In what ways has A.A. changed over the years?
Oh WOW! Types of meetings, chair persons, intergroups, phone system, Thank GOD the first 164 pages has not changed except for a few words and for that I am very grateful. I am enclosing an attachment below of the books that the first 100 guys read before there was AA and a Big Book.
Books the early members read before AA

  1. The Holy Bible
  2. Matthew-The Sermon on the Mount
  3. The Book of James
  4. 1st Corinthians chapter 13 (LOVE)
  5. The Upper Room
  6. My Utmost for His Highest – Oswald Chambers
  7. The Runners Bible – Nora Smith Holm
  8. Daily Strength for Daily Needs – Mary W. Tileston
  9. The Meaning of Prayer – Dr. Harry Emerson Fosdick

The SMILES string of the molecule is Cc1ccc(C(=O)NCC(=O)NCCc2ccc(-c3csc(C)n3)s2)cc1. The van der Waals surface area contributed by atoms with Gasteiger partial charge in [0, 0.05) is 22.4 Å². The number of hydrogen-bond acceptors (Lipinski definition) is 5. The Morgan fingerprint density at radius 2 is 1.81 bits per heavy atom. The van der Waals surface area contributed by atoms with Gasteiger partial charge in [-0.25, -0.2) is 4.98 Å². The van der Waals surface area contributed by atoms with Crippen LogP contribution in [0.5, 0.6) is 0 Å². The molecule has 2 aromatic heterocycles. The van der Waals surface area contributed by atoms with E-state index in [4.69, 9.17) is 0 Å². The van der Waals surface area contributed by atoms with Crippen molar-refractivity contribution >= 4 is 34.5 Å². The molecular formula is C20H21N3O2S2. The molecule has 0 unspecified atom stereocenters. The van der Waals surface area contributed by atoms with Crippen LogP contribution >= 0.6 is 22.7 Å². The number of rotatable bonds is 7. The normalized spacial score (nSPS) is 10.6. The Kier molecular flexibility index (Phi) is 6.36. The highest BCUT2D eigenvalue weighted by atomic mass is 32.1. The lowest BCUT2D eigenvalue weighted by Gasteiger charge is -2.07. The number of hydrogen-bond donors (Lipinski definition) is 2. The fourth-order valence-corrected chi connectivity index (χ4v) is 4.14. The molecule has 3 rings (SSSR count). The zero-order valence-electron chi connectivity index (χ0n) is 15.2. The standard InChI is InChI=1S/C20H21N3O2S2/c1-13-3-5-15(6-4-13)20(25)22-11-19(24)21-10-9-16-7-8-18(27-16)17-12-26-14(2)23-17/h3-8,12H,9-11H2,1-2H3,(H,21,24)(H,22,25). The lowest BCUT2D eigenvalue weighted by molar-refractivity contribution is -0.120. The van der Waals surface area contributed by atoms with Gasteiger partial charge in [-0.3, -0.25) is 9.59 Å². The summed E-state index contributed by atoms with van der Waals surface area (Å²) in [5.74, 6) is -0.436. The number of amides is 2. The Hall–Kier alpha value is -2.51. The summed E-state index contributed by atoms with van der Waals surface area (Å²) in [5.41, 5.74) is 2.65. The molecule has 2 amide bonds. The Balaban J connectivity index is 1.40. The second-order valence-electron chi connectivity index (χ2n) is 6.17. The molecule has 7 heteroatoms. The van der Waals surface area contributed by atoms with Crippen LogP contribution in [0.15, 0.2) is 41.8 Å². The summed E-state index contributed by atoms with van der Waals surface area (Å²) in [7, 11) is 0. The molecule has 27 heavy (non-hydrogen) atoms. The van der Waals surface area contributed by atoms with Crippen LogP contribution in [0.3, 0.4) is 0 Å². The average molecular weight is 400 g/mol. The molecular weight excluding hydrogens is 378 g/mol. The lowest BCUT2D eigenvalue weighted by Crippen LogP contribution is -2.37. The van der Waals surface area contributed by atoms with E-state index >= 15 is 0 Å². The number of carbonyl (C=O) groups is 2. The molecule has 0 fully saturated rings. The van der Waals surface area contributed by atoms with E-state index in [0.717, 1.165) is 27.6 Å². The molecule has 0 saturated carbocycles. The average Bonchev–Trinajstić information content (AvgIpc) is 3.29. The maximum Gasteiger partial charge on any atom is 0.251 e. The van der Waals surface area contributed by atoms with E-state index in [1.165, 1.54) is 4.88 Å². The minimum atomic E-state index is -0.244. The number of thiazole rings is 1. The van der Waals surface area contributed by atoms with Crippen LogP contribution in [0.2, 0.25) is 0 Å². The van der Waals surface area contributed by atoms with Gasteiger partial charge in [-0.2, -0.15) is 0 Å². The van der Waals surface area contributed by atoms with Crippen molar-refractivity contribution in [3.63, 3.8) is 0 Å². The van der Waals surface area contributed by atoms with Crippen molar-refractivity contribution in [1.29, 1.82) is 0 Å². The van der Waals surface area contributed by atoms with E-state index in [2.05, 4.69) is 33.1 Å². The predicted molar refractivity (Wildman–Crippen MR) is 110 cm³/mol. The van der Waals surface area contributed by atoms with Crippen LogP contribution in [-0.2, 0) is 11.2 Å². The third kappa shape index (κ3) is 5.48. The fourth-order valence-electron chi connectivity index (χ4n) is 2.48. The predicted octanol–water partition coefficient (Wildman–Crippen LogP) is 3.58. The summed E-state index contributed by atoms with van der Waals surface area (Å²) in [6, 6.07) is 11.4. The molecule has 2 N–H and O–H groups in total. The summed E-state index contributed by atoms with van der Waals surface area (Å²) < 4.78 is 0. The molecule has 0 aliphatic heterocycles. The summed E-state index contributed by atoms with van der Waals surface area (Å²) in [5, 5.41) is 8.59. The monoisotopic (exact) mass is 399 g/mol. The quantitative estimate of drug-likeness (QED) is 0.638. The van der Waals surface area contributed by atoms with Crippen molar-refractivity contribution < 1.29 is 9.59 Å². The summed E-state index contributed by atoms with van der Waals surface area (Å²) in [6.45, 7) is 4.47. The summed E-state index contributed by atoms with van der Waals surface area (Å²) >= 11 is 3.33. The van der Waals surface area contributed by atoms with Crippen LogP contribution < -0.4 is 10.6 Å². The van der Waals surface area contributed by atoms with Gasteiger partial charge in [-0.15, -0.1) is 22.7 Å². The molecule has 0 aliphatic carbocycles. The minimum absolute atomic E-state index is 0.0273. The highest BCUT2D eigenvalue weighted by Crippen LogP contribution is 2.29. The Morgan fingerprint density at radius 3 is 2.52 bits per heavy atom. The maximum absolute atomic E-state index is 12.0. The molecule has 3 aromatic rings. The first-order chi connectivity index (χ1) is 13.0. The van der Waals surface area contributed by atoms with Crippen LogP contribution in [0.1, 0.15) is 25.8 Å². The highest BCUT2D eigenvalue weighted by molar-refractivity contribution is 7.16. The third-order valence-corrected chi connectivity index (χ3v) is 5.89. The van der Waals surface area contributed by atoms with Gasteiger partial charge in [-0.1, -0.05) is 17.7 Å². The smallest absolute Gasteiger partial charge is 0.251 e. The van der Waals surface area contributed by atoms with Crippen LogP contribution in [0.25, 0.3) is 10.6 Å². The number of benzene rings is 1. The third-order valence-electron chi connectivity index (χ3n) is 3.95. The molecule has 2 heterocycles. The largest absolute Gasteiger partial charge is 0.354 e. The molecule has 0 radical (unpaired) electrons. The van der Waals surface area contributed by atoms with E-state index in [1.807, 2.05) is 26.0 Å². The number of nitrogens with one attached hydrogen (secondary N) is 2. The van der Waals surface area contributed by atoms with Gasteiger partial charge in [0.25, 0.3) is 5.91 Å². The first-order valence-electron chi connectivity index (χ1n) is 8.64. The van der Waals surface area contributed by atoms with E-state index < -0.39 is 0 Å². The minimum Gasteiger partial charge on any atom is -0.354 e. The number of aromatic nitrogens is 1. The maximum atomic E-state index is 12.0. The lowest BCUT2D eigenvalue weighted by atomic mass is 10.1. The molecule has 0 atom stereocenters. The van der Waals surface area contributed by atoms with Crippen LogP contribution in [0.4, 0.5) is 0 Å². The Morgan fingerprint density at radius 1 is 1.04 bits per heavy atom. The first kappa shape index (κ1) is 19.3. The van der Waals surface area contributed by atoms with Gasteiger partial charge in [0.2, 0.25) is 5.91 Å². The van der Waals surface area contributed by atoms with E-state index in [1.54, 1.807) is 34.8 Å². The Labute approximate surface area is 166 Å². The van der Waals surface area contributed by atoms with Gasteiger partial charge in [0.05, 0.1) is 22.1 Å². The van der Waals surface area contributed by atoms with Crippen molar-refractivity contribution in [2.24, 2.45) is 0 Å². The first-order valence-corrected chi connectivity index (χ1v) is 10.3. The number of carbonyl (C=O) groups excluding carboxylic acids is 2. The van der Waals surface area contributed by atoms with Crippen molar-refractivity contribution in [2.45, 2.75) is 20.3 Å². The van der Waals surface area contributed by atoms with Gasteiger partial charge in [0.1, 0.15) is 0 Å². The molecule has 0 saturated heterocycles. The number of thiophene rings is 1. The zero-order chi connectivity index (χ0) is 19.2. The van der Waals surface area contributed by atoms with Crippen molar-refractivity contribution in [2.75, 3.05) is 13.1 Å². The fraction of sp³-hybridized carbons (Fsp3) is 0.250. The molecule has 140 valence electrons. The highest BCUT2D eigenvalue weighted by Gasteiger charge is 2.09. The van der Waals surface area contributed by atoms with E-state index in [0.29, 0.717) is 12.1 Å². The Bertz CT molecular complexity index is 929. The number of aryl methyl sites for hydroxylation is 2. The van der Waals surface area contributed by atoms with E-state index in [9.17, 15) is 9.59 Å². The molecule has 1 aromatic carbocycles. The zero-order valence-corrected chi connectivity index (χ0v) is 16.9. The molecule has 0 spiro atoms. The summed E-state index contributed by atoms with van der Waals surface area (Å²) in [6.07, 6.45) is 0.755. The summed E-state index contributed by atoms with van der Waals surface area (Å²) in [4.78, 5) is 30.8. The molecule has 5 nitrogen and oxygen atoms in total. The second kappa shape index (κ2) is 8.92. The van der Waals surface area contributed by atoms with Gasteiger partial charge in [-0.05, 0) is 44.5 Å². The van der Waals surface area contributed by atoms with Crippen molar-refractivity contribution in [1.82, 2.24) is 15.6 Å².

10. The Sermon on the Mount – Emmet Fox
  11. A Layman with a Notebook – The Oxford Group
  12. Carl Jung – Writings
  13. The Varieties of Religious Experience – William James
  14. The Book of Luke
  15. The Book of Psalms
  16. Rev. Sam Shoemaker
  17. The Greatest Thing in the World – Henry Drummond
  18. Victorious Living – E. Stanley Jones
  19. The Book of John
These are just a few of the books early AA’s read, this is before AA. Most of the first 100 men and 1 woman read anything that was spiritual in order to stay sober and gain their Faith in the Oxford Group and their Higher Power. They labeled themselves as (The Drunk Squad of the Oxford Group)
If you take notice none of these books are on the conference approved reading list today.